Yes. So many discoveries waiting to be seen. This thought fills me to overflow. I may not be poet enough to call forth the riches in my life, but my eyes will notice. My heart will be glad. There is no poverty here.

Comments

  1. Lynn D. Morrissey says

    Laura, as always so exquisite!! I’ve been away on Iona, and have not been starved for beauty, but for words *about* beauty–like yours. Your words never disappoint. Thank you! I have loved being home (though admittedly, I didn’t want to leave the island at first), and have been enchanted with birdsong since returning. I took another retreat to our cabin in the Midwest (an hour from St. Louis, where I live) to process the longer island retreat. Each morning, I awoke in the loft to the songs of birds. It’s like sleeping in a treehouse. I particularly love hummingbirds (the first one I’d ever seen at our cabin, I nearly killed with a super stream of Raid. I was sitting on the deck and the largest wasp I had ever seen took a nosedive at me. And then, mercifully, I realized it was not a wasp at all. Oh, so that’s what a hummingbird looks like! Now I bask in their rainbow hues and blurred winging.) Thank you for that rich Rilke quote, one of my favorites. It echoes the sentiments of Robert Louis Stevenson (my mother’s favorite quote): “The world is so full of a number of things, I’m sure we should all be as happy as kings.” And I’m thinking that your post echoes Kingly satisfaction at the beauty of His creation! And may I wish you a happy Easter as we celebrate the King and our ultimate winging heavenward (thanks to his death, burial, and resurrection).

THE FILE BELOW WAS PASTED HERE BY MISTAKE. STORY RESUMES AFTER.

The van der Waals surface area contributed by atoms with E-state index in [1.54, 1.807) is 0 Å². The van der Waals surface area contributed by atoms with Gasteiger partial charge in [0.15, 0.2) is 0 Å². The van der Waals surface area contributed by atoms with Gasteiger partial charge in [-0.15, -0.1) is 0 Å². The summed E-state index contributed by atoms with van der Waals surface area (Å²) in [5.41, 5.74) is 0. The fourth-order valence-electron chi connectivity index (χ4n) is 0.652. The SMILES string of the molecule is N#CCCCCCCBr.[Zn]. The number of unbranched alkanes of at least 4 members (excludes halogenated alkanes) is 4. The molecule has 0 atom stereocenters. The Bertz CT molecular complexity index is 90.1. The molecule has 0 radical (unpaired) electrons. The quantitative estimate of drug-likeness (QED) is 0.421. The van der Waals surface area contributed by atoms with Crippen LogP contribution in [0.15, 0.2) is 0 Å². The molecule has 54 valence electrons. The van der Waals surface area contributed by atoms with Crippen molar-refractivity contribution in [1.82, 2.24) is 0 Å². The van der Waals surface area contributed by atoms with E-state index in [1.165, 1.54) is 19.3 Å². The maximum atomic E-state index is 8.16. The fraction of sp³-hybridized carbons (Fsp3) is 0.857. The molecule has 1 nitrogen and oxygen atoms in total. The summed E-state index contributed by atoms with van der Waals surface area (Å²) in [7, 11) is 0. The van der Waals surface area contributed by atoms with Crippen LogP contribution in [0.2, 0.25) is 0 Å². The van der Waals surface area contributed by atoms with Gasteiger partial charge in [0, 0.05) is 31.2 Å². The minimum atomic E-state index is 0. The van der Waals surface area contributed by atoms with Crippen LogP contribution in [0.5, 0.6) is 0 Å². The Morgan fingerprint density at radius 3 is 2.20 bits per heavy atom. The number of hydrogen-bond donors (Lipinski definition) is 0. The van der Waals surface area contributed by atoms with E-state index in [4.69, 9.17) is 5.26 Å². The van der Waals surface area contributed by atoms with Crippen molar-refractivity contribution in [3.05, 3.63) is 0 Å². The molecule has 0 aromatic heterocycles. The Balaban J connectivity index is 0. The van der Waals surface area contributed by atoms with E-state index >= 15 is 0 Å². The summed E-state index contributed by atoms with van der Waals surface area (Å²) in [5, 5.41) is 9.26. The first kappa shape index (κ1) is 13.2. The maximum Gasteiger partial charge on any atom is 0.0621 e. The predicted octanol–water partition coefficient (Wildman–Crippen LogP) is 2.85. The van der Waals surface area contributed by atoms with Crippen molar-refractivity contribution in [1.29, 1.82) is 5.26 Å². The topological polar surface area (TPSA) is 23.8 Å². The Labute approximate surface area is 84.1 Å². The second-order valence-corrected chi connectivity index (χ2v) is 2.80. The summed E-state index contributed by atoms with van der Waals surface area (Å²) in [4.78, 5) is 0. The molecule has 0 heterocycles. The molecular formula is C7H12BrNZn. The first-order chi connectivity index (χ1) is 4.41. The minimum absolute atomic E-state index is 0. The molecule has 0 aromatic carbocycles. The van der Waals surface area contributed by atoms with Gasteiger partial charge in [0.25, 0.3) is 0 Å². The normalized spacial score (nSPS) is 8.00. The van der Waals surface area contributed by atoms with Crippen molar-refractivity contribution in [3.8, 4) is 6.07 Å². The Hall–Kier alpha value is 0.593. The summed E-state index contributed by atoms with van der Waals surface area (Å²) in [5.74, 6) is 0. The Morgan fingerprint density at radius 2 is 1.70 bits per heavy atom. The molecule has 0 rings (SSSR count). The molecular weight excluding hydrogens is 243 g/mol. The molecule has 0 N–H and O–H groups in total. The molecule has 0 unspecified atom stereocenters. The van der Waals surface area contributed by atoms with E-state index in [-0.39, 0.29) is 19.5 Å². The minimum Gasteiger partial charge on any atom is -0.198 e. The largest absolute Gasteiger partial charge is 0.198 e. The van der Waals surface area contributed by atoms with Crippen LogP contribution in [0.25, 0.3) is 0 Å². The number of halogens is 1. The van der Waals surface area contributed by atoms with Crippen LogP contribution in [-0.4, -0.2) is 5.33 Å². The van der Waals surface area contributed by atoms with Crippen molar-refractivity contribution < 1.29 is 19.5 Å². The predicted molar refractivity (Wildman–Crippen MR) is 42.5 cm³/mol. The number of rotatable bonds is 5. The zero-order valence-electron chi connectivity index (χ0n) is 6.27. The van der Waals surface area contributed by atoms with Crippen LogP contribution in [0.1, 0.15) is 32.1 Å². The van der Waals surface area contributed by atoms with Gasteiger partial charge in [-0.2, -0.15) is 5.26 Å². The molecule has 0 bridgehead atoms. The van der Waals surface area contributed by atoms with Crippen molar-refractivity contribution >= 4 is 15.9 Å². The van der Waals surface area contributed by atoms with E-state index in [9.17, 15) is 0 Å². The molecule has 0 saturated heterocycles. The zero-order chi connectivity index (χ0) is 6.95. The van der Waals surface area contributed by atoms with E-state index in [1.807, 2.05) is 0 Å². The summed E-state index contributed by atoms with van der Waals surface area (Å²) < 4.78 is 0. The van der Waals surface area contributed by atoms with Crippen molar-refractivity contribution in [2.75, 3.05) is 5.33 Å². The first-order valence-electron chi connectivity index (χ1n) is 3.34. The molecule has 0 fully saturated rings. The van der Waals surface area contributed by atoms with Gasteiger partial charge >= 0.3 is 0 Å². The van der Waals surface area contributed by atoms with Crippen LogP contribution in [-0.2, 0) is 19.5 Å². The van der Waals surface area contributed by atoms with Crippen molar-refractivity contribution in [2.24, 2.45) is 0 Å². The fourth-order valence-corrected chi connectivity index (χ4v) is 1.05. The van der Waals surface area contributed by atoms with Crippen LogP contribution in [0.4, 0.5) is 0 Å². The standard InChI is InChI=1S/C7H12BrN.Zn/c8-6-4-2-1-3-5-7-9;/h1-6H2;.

Love you,
    Lynn

    • says

      Lynn, I’m glad to know you are safely home and still reaping the blessings of your island time! Yes, to return in the spring with the birds in full song is a gift. I love the Stevenson quote! So perfect. I pray your Easter was sweet, my friend.

  2. says

    Oh my! I love watching birds too. I still remember 3rd grade and the teacher helping us make a book of birds and bird facts. Each page had a picture of a specific bird species we drew, and below were three sentences we had to use our best cursive to write.

    We have several bird boxes along our back yard fence, but put three new ones up a month ago. We had a woodpecker working for awhile enlarging the hole of one of the blue bird boxes to use as his own. But the bluebirds eventually chased him away.

    Spring is such a fun time of the year. Thanks for sharing your backyard finds and observations.

  3. says

    Thank you for the book recommendation, Laura, it sounds like a delightful read! Also, my friend Gail Dixon has been capturing amazing shots of her bluebird pair – you can find her on IG. gailadixon EnJOY~!

    • says

      Thank you for sharing Gail’s IG, June! I’m so enjoying her pictures! My bluebirds are not nesting in my box, but must be somewhere nearby because they are still frequenting my backyard. I love seeing their blue busyness!